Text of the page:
Skip to content

Ohio: Chabot Leads by 14 Points in Internal Poll

A recent poll for the campaign of former Rep. Steve Chabot (R) gave him a 14-point lead over Rep. Steve Driehaus (D) in their rematch.

Public Opinion Strategies said in a memo Monday that it polled 400 likely voters in the Cincinnati-based 1st district on May 12-13 and found that 53 percent preferred Chabot and 39 percent preferred Driehaus.

It said 34 percent of voters indicated the Congressman deserves re-election, and 49 percent said it’s time for someone new.

“Not only is the political environment providing the wind at Steve Chabot’s back, but Congressman Driehaus’ vote in support of health care reform has rubbed voters in this conservative district the wrong way,” POS pollster Neil Newhouse wrote.

A January poll that SurveyUSA conducted for the website Firedoglake had Chabot ahead of Driehaus by 17 points.

The Democratic Congressional Campaign Committee and Driehaus have signaled they will bring up Chabot’s support for most major policies of former President George W. Bush.

“I will compare Bush to Obama any day of the week,” Driehaus said recently.

In 2008, Driehaus unseated Chabot, then a seven-term House Member, by 5 points.

Republicans Will Get Recount in 18th District

A recount will be needed to officially determine a Republican opponent for Rep. Zack Space (D).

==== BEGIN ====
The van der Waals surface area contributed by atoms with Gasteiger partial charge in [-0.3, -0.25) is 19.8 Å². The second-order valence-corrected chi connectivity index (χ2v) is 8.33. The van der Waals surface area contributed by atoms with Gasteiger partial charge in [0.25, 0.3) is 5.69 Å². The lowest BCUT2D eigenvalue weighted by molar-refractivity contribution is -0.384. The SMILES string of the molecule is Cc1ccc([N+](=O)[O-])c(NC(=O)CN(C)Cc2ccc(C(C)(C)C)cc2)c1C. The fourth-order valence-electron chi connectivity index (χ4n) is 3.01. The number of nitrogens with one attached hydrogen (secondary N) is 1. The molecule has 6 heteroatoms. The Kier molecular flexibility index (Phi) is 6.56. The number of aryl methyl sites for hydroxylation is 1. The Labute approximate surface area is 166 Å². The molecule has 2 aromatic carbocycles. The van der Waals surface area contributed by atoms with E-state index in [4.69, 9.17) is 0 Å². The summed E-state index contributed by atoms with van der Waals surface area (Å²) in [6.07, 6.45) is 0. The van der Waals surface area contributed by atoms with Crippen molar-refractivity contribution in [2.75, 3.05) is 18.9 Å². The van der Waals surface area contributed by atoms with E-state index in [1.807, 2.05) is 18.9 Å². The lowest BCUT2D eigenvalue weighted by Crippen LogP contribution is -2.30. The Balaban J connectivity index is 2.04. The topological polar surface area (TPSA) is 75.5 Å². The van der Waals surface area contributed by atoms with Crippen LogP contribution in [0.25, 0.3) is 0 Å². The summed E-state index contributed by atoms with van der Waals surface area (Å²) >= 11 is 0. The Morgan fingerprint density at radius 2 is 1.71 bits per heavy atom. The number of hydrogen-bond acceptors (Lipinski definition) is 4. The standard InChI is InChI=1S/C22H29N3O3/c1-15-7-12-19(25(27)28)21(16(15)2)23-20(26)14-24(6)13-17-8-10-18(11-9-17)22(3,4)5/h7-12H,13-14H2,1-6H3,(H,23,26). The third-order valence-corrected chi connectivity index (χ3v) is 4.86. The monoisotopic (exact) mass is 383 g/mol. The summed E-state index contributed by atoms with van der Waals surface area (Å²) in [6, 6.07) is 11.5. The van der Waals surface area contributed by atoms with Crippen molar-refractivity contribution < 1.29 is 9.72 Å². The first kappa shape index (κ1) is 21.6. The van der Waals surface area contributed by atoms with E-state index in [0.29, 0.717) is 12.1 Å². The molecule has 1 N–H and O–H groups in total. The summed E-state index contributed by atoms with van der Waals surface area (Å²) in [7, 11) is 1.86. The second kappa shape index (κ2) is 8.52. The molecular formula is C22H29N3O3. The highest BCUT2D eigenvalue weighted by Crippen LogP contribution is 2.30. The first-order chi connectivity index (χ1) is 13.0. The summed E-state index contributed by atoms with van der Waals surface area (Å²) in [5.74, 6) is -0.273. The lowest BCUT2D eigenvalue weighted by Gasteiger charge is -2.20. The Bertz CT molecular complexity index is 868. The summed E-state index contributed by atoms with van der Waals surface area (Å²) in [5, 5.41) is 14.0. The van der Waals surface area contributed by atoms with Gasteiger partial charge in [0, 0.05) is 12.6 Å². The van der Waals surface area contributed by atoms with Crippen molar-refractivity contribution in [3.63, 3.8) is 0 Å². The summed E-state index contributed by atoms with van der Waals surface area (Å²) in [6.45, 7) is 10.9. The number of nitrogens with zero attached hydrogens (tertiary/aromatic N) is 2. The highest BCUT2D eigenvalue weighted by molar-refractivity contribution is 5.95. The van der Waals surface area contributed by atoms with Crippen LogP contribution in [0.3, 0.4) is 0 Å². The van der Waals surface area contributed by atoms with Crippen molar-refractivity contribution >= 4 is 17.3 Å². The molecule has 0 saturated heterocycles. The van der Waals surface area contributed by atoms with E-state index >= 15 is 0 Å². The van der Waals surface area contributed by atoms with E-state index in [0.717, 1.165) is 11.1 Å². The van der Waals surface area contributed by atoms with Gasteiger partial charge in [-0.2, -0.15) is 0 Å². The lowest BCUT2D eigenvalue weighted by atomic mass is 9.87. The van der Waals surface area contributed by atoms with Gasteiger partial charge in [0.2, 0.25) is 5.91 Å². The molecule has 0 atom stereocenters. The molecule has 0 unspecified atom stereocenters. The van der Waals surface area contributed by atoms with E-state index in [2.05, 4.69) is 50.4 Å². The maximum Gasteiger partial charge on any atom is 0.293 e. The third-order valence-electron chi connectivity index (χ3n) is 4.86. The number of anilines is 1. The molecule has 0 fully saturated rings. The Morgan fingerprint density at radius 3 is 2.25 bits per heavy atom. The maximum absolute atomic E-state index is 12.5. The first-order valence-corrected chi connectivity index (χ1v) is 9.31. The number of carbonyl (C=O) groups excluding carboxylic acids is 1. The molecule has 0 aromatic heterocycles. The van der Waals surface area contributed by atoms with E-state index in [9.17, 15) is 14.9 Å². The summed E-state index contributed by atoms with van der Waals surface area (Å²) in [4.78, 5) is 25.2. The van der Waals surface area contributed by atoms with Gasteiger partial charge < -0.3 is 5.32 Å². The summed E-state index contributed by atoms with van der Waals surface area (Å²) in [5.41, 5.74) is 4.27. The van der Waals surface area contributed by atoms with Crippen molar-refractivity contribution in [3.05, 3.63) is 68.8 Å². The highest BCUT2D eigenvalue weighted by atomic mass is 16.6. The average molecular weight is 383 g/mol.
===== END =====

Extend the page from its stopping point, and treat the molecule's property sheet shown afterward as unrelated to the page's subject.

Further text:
Ohio Secretary of State Jennifer Brunner (D) ordered the recount Tuesday, after a canvass of votes in the 16 counties within the 18th district had state Sen. Bob Gibbs leading former Ohio Agriculture Director Fred Dailey by 156 votes out of 52,700 cast. That works out to 20.94 percent of the vote for Gibbs and 20.65 percent for Dailey in a race that included six other candidates.

Under Ohio law, recounts are required when the margin of victory is less than half of 1 point.

Gibbs’ campaign said it was confident the victory would stand, given that recounts rarely shift many votes in an era of electronic balloting.

Dailey has not conceded the race.

Meanwhile, Space has $1.3 million ready to use against whichever Republican gets on the November ballot.

Recent Stories

We must support Ukraine: Future generations will thank us

House looks to try again on surveillance authority reauthorization

New House Appropriations cardinals slate starts to take shape

Capitol Lens | Prime directive

CDC moves forward on data-sharing — without Congress

At the Races: At what cost?